Money Lane, 13 - Bohl-Guthale Mansion.
The current mansion at Denezhny lane, 13, in which the great composer Sergey Vasilievich Rachmaninov used to be, appeared on this place after 1812. The house built of wood was significantly modified after reconstruction in the 1880s. The project was created by architect Vladimir Pavlovich Gavrilov.
The representative of the Moscow merchants, Nikolai Konstantinovich Bol, became the first well-known homeowner, and after a while the manor was bought out by an honorary citizen and businessman Karl Aleksandrovich Gutheil, who lived in these walls from the end of the 19th century until the middle of the second decade of the 20th century.
Karl Alexandrovich, a Germanized Russian, inherited from his parent a music publishing company that produced notes and scores of compositions. In addition, the firm Gutheyla had a corporate music shop and for some time even published the monthly Musical Magazine.
It is worth noting that "Publishing A.Gutheyl "before the revolution was one of the most significant in the Russian Empire. There were produced scores of musical works not only of Russian composers - Alexei Nikolaevich Verstovsky, Alexander Sergeyevich Dargomyzhsky, Mikhail Ivanovich Glinka, Milia Alekseevich Balakirev and others, but also Western Europeans.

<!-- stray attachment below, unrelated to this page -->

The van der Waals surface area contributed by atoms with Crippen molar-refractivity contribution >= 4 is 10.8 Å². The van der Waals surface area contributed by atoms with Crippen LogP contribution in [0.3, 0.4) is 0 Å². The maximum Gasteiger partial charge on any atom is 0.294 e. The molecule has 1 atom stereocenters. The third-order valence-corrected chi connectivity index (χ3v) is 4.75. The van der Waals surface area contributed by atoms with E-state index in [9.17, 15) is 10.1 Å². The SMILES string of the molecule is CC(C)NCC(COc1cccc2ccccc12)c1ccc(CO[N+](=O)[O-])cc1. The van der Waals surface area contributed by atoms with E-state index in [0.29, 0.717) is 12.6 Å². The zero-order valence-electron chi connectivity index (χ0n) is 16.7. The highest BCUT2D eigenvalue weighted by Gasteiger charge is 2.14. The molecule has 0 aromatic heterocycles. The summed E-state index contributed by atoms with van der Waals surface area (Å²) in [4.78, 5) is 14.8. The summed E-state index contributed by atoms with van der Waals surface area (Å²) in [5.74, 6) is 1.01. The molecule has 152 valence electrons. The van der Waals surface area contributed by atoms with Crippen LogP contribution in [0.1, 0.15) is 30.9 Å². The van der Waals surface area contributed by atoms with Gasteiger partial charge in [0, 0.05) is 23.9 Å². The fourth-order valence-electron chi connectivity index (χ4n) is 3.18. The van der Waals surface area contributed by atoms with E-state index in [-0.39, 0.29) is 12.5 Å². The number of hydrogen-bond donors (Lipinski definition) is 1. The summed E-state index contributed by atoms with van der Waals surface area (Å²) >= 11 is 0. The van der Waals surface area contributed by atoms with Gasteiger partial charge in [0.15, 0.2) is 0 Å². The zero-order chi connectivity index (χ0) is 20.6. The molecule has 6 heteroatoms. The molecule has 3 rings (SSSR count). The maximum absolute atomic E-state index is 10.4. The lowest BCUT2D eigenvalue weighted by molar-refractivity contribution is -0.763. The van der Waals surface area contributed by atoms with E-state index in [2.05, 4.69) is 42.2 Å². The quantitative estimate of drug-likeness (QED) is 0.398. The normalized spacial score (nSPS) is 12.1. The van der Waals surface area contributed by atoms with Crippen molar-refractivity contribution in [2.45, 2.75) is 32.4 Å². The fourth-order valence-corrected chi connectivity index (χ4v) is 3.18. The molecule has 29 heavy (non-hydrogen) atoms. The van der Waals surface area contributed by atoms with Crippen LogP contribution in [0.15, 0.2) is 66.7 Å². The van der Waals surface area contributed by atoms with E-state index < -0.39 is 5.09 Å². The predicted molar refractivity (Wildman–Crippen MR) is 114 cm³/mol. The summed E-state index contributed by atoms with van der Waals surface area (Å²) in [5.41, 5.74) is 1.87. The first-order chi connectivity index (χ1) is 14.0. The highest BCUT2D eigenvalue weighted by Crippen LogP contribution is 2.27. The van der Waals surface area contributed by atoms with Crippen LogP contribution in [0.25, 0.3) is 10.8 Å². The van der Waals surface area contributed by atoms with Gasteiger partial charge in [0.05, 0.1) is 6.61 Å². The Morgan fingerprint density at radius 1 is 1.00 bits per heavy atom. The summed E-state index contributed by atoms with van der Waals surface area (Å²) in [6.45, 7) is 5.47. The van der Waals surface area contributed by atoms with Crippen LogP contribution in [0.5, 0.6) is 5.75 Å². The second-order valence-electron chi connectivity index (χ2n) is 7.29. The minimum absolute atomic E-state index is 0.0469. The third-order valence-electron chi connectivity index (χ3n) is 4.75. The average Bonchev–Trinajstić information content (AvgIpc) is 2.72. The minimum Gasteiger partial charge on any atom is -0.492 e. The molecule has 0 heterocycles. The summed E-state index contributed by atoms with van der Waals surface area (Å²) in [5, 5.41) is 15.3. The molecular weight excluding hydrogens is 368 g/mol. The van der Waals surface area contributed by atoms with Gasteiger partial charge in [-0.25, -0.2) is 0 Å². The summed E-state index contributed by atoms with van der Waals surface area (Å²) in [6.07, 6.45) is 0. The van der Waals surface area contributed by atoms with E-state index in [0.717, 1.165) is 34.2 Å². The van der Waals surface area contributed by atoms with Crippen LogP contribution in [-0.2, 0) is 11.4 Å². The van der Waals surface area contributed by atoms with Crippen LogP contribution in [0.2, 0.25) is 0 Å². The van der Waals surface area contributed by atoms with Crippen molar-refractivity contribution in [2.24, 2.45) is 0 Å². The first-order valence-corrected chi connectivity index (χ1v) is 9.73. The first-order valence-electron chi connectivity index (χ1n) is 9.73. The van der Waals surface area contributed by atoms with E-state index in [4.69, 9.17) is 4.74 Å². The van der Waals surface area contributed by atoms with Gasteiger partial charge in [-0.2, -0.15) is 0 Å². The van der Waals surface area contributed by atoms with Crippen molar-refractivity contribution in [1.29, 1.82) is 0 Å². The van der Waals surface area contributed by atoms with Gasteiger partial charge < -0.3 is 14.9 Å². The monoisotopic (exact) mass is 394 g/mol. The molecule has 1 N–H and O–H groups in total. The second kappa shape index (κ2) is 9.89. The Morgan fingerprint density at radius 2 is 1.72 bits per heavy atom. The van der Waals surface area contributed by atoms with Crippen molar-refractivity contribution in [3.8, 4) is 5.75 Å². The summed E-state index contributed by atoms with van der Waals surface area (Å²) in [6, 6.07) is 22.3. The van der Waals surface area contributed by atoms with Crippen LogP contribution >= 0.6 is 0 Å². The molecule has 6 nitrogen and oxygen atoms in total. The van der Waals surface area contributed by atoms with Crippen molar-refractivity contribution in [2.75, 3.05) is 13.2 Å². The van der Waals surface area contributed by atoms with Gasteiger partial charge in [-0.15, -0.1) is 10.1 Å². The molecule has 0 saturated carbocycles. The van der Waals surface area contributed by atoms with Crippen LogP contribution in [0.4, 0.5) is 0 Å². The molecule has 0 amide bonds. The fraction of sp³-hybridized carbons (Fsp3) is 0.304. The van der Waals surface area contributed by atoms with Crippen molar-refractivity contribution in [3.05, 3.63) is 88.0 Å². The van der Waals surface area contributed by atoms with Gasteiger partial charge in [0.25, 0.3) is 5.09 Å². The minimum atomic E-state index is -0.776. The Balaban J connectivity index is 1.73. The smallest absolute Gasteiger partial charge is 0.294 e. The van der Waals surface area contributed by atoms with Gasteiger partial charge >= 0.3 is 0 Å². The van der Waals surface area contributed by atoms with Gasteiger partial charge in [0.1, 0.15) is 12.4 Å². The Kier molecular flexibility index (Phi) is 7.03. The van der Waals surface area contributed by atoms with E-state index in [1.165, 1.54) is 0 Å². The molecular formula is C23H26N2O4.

After the start of World War I, where Germany became the main enemy of Russia, persecution of representatives of the German nation began in the country. In connection with these tragic events, Karl Alexandrovich was forced to leave his real homeland in 1915, having sold the company to a musician, conductor and entrepreneur Sergey Alexandrovich Kusevitsky, the owner of Russian Music Publishing House, before leaving.
... it was interesting to learn that Guthale was the first to publish the musical works of the great Sergey Vasilyevich Rakhmaninov. He personally saw a talented young man who had just graduated from the Moscow Conservatory, and immediately offered to publish his thesis work, the opera Aleko. And then the entrepreneur and the composer were linked by a strong friendship, and Rachmaninov often visited this house on Denezhny Lane.
No stranger was Guthale and charity. So, he was together with Stanislavsky Konstantin Sergeevich, Nemirovich-Danchenko Vladimir Ivanovich and Morozov Savva Timofeevich in the "Partnership for the establishment of a public theater in Moscow", which eventually turned into Moscow Art Theater (Moscow Art Theater).
After the revolution, the mansion of Bol-Guthale was turned into state ownership and was used for the placement of state structures. Today the house is owned by the Ministry of Foreign Affairs of the Russian Federation.